Some of the best facilitators are NOT Subject Matter Experts within the topic and scope of the discussion; however, NOR can they afford to be subject matter ignorant. They need to be subject matter conversant and understand the terms being used and the relationship of those terms to the deliverable, but they do NOT have to have an ‘answer.’
For example, this author facilitated sessions in North America, Europe, and Asia with radiologists and directors of radiology for a manufacture to help them design their next generation of CT (Computerized Tomography) scanners. While NOT a physicist or radiologist, with strong preparation to understand the basic and essential principles of operation, we were highly effective at facilitating discussions around pain points and possible solutions.
Neutrality, curiosity, and willingness to challenge assumptions are far more important facilitator skills than being expert on the topic. Without the humility that encourages one to ‘seek to understand rather than being understood’, participants will drop out, go quiet, and disengage because they are thinking: “If this person (the leader or facilitator) already has the answer, then why are they seeking out my opinion?”
The better challenge or question may be, “What is the unit of measurement for distinguishing between ‘subject matter expertise’ and ‘subject matter conversant’?” For us, the answer is simple.
Before the session begins, the facilitator and participants ought have properly prepared. Optimal preparation includes writing down the meeting purpose, scope, deliverables, and simple agenda before the meeting begins. Make sense? Hopefully you understand that the facilitator, at minimum, better know the reason of the meeting, WHY it is important (ie, purpose), WHAT will be covered and NOT covered during the meeting (ie, scope—that is necessary to prevent meeting scope creep, the number one killer of meetings), WHERE the group is headed (ie, the deliverable or what DONE looks like), and HOW they are going to get there (ie, the agenda or prepared structure).
Therefore the unit of measurement becomes the glossary or lexicon. How much does the facilitator understand the terms being used in the prepared meeting purpose, scope, deliverables, and simple agenda? To what extent does the facilitator’s understanding of those terms harmonize with the understanding of the participants, their culture, and the project team or work that must occur after the meeting concludes? To what extent do the participants share the same or identical meaning of the terms used?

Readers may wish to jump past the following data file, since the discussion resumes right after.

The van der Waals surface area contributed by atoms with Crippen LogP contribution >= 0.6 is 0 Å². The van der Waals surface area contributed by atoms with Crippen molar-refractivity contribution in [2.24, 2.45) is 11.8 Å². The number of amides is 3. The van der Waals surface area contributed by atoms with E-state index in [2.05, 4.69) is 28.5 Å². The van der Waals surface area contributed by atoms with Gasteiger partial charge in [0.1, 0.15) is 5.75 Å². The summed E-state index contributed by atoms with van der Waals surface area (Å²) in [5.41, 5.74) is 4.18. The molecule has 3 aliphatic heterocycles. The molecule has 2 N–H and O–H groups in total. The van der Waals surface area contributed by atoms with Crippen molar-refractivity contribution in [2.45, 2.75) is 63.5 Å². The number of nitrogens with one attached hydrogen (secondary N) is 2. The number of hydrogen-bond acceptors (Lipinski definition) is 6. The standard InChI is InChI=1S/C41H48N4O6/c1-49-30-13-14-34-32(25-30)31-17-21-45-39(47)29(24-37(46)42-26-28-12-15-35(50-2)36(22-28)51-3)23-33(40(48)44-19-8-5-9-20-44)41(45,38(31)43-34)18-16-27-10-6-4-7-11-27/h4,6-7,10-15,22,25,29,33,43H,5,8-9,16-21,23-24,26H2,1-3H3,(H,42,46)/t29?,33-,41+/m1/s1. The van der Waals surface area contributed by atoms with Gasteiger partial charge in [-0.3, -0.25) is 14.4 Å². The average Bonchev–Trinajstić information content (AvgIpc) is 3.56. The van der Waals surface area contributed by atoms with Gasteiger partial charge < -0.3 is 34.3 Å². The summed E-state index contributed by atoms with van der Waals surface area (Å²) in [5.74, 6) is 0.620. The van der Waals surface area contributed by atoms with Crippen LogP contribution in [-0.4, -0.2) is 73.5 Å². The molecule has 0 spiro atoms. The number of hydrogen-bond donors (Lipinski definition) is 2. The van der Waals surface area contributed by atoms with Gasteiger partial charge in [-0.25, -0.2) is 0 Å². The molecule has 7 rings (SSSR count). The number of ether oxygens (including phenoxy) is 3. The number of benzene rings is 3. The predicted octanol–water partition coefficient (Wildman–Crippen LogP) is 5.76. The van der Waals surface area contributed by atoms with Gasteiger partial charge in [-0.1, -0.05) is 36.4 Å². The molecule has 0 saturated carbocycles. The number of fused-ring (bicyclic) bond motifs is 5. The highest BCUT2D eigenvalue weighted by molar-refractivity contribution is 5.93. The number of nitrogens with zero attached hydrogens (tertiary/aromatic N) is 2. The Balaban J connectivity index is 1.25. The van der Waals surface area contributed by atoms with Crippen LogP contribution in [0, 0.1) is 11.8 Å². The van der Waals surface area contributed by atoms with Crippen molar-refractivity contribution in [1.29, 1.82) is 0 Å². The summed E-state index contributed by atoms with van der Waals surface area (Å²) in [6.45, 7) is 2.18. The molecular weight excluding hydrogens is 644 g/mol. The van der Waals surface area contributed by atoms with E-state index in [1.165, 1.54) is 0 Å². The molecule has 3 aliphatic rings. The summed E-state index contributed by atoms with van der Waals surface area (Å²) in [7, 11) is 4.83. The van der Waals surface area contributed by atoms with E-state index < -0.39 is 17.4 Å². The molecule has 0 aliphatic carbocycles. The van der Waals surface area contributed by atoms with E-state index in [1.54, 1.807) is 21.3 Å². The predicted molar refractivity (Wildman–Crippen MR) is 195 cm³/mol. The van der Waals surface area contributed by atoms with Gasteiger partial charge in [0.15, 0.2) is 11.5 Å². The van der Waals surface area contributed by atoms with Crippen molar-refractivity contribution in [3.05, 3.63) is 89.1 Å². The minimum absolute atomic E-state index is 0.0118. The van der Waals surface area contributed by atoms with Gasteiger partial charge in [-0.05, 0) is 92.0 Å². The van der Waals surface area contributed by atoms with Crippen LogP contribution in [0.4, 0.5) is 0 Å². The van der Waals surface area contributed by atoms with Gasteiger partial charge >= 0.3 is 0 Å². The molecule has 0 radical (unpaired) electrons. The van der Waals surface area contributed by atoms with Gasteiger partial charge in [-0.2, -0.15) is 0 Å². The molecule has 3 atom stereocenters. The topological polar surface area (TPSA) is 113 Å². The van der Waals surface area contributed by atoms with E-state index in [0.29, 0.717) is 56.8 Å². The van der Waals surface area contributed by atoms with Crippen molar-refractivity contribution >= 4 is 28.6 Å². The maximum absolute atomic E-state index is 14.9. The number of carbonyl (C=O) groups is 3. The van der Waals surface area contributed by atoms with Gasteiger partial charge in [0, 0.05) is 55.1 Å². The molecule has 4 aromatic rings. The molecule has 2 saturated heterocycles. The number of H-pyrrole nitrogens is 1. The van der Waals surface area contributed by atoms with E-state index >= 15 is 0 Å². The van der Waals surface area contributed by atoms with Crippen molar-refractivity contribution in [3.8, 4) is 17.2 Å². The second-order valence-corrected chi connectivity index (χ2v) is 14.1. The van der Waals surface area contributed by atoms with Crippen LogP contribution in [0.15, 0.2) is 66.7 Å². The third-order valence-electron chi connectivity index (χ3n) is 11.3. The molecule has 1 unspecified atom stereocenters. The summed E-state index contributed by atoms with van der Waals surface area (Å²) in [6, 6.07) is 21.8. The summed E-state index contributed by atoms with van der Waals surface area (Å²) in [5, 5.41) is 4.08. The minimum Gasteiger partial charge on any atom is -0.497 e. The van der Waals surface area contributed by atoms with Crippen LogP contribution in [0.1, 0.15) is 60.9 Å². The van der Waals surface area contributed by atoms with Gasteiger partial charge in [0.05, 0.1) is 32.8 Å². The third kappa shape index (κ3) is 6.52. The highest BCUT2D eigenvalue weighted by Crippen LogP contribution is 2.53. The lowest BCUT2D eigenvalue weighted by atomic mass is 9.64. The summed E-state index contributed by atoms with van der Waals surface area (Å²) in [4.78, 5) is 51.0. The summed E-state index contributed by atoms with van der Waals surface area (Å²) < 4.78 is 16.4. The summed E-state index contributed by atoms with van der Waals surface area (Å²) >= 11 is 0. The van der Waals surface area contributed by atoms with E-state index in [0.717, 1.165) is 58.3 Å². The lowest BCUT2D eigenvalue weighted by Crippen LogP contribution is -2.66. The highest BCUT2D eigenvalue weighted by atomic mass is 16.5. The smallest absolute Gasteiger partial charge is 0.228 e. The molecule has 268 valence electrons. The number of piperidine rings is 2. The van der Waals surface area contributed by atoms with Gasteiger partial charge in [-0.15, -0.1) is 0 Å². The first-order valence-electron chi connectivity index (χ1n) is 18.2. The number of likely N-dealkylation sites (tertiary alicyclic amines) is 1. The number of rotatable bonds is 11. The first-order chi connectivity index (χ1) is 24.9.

We illustrate this importance by challenging you to explain the difference between a ‘goal’ and an ‘objective’. To us, they are NOT the same thing. We prefer an operational definition suggesting that ‘goals’ are directional and somewhat fuzzy. For example, a mountain climber may have a ‘goal’ of getting some good photographs when they reach the summit. An ‘objective’ however is truly SMART—ie, Specific, Measurable, Adjustable (our preferred deviation from Deming’s original definition of Achievable), Realistic, and Time-based. For example, a mountain climber may need to be sheltered in a tent and sleeping bag at 3,000 meters by 17:00 before a storm blows in or they risk freezing to death.
Some cultures define ‘goals’ and ‘objectives’ the opposite of our preference, defining ‘objectives’ as fuzzy and goals as SMART. A good facilitator is agnostic and can use either set of definitions. They also know the importance of determining the optimal definitions BEFORE the meeting begins. They are responsible for controlling the context (ie, contextual expertise) and not the content (ie, subject matter expertise).
Don’t ruin your career or reputation with bad meetings. Register for a class or forward this to someone who should. Taught by world-class instructors, MG RUSH professional facilitation curriculum focuses on practice. Each student thoroughly practices and rehearses tools, methods, and approaches throughout the week. While some call this immersion, we call it the road to building impactful facilitation skills.
Our courses also provide an excellent way to earn up to 40 SEUs from the Scrum Alliance, 40 PDUs from PMI, and 40 CDUs from IIBA, as well as 3.2 CEUs for other professions. (See individual class descriptions for details.)
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